4. 5. 6.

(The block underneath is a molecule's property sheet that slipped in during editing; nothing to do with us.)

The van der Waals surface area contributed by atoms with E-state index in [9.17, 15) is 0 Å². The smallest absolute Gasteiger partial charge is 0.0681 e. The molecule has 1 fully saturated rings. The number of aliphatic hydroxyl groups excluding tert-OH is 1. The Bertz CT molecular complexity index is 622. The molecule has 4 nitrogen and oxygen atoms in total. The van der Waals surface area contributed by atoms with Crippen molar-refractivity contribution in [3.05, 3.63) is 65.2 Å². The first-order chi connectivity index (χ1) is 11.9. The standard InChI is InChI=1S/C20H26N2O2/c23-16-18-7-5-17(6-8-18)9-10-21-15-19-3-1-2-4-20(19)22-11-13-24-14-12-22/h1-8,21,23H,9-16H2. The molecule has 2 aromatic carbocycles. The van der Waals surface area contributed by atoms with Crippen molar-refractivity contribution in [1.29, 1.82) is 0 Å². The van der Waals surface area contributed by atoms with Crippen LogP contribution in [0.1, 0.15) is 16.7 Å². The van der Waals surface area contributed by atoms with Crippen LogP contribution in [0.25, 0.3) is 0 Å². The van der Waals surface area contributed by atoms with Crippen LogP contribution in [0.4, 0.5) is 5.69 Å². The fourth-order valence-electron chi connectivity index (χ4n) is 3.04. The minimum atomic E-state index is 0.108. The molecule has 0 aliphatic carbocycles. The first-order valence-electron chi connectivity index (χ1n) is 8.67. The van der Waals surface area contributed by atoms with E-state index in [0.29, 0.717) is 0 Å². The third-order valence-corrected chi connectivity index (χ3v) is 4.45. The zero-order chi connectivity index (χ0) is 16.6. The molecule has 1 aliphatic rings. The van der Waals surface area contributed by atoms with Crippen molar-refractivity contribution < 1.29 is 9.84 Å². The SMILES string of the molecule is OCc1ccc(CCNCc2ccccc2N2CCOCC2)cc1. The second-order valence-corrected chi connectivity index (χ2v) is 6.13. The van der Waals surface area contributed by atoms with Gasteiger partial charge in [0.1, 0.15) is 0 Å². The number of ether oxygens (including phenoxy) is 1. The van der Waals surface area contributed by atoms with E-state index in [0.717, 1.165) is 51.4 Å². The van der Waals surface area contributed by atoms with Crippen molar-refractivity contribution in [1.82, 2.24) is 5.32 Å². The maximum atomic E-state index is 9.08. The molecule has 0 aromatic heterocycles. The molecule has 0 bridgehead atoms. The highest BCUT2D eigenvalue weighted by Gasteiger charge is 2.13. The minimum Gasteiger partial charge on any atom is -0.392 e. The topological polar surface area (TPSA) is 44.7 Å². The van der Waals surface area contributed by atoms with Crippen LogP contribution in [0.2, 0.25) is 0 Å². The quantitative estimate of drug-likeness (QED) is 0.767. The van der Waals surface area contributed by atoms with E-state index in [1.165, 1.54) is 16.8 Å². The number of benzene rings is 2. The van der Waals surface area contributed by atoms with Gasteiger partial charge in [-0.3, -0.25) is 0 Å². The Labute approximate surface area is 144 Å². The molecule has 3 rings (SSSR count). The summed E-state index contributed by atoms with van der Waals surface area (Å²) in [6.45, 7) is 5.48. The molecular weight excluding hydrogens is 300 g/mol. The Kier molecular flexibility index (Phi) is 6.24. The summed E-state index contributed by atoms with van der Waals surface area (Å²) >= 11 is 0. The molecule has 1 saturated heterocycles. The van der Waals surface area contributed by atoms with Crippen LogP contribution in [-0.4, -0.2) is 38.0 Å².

We further declare that all persons resident within Cascadia, upon the effective handover to our interim government, shall be given 90 days to show proof of identity and declare whether they choose to claim citizenship or remain a resident alien, or to return to their respective homelands. After this 90 day period, those who have failed to declare citizenship or vacate the country shall be subject to deportation. Only when an application for citizenship has been made in this period will the usual laws of immigration and citizenship be waived. Such corporations as have provided armed service to the US military shall be required to leave the Republic of Cascadia. Such corporations as have provided manufacturing and non-combat services to the US government shall be asked to either end all exclusive contracts with the US government or withdraw all interests from Cascadia immediately. In the interest of good relations with the US, we shall allow the continued production and export of military machinery including weapons, aircraft, and components, so long as these items are not exclusively provided to any foreign power or used in any act of aggression against the Republic of Cascadia. If, however, the US shows any tendency of aggression toward the Republic of Cascadia or our citizens, we reserve the right to end all export of arms and military machinery to the US. We hereby extend to the United States and Canada an amiable agreement to trade and travel freely between our three nations, and shall accept any of the following documents as valid for entry into Cascadia: a. A United States or Canadian passport b. A driver's license issued by a state or provincial authority within the US or Canada, including the various US territories c. A US or Canadian government ID, such as police badges, military ID, or other positive identification as a federal, state, or local government agent within one's home nation. This shall not be construed to extend jurisdiction of said authorities to within our borders.